An Internet sales tax bill considered in the Senate this week could open the door for cash-strapped states to ponder tapping another avenue of potential revenue: a sales tax on financial services, or a financial transaction tax.
If approved by Congress — a Senate vote is slated for May 6 — the Internet sales bill could be a catalyst for more states to consider the benefit of also adopting taxes focused on financial transactions as they implement the federal legislation, according to Scott Talbott, senior vice president for public policy at the Financial Services Roundtable.
“States are strapped for revenue,” Mr. Talbott said. “They could utilize a financial transactions tax to help fill that void, which would be appealing in the short term but in the long term hurt the citizens they're trying to protect.”
The two most prominent state-level attempts to tie a sales tax to investment advisory services — in Ohio and Minnesota — appear to have been squelched, but there has been talk of similar taxes in North Carolina and Louisiana.
Chet Helck, chief executive of the global private-client group at Raymond James Financial Inc., told advisers attending the RJ national adviser conference in Dallas Tuesday that while industry opposition helped kill the Ohio and Minnesota measures, other states need to be watched vigilantly for similar action.
“Concerns about [legislation] will continue for quite some time, and what comes out will impact how you do business for the rest of your lives,” Mr. Helck said.
In Ohio, advisers aren't taking any chances.
During a lobbying day on May 21, Ohio chapters of the Financial Planning Association plan to descend on Columbus to try to drive nails in the coffin of a provision in Gov. John Kasich's budget that would subject investment counseling — along with accounting and legal advice — to a 5% state sales tax.
“Until they vote on the budget, it's not dead,” said Pamela Sandy, CEO of Confiance LLC.
Louisiana Gov. Bobby Jindal has moved away from the idea, and it's too early to tell what direction North Carolina will take, according to Nancy Lancia, managing director of government affairs at the Securities Industry and Financial Markets Association.
Nonetheless, SIFMA is prepared to push back.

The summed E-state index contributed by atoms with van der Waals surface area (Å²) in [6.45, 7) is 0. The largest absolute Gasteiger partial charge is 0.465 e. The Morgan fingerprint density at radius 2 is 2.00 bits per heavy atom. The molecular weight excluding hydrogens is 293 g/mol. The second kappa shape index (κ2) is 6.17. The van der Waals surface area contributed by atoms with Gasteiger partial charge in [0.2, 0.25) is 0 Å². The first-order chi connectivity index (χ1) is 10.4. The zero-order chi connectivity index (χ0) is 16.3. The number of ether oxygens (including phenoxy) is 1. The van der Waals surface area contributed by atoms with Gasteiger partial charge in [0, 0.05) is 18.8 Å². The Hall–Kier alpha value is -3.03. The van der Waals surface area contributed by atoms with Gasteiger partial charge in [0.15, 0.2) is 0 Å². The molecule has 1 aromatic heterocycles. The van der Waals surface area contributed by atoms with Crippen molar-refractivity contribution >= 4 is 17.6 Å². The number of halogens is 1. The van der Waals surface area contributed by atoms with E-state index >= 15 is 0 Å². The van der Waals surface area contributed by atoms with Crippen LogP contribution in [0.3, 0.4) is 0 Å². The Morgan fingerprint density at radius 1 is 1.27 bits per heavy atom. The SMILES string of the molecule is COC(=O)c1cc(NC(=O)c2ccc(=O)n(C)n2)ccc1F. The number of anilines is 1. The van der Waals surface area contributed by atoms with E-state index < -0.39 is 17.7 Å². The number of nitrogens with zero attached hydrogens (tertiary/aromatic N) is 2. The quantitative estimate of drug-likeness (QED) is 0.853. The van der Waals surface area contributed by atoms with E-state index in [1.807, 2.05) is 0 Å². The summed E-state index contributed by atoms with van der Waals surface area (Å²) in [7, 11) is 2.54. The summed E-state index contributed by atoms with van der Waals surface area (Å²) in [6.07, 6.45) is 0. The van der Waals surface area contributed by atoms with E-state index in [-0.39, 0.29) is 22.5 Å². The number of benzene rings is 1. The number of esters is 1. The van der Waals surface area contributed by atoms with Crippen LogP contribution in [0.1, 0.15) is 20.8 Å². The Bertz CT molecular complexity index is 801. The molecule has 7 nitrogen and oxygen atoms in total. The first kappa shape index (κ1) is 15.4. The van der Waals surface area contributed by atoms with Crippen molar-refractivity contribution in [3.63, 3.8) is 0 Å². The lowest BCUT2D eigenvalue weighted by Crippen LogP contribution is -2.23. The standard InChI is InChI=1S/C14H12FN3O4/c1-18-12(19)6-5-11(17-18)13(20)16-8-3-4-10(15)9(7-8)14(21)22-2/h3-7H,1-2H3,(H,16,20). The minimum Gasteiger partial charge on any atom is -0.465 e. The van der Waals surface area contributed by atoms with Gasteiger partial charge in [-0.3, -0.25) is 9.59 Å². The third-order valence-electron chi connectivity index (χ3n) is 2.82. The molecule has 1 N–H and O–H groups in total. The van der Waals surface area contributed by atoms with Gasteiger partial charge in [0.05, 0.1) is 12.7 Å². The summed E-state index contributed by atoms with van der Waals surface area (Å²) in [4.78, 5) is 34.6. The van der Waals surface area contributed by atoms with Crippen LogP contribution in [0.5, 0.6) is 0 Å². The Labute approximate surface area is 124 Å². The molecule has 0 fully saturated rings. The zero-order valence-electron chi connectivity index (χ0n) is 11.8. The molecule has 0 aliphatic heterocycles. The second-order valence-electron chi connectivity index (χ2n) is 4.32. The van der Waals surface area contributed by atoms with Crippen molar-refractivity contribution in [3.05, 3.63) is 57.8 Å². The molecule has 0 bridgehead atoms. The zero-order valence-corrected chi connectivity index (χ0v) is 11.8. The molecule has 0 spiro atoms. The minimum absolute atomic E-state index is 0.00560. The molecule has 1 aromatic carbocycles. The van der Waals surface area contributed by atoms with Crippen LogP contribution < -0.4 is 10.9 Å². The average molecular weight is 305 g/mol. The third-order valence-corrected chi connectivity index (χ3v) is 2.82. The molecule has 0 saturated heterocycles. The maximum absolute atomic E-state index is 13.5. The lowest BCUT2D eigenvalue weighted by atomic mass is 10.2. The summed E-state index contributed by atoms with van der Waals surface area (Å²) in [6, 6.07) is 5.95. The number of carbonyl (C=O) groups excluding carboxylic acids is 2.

“A tax on financial services is a tax on the end-user, which is the investor,” Ms. Lancia said. “This would make saving for retirement, college or a home more costly.”
This year, Minnesota Gov. Mark Dayton tried to institute a sales tax on investment counseling as part of a budget plan to broaden the sales tax base and reduce the rate to 5.55%, from 20%.
Michael Branham, a financial planner at Cornerstone Wealth Advisors Inc. in Minneapolis and national FPA president, said Minnesota FPA members were part of a coalition that helped stop the plan.
“It limits access to [investment] advice on the part of the consumer,” Mr. Branham said.
Although Mr. Dayton dropped the proposal, the efforts in Ohio and Minnesota show its bipartisan appeal, according to Daniel Penchina, principal at The Raben Group in Washington and an FPA consultant. Mr. Dayton is a Democrat and Mr. Kasich is a Republican.
“We're going to see more and more of this moving forward,” Mr. Penchina said.
The idea is not new. In recent years, financial transaction tax bills have been offered in Pennsylvania, Michigan and Illinois, although they did not become law. New York has a transaction tax on its books but has provided 100% rebates for many years.
One supporter of a financial transactions tax argued that states can be laboratories for proving that they are a better way to fund government budgets than cutting social programs.
“If [states] implement the taxes and generate revenue that way, it's going to draw attention,” said Dean Baker, co-director of the Center for Economic and Policy Research.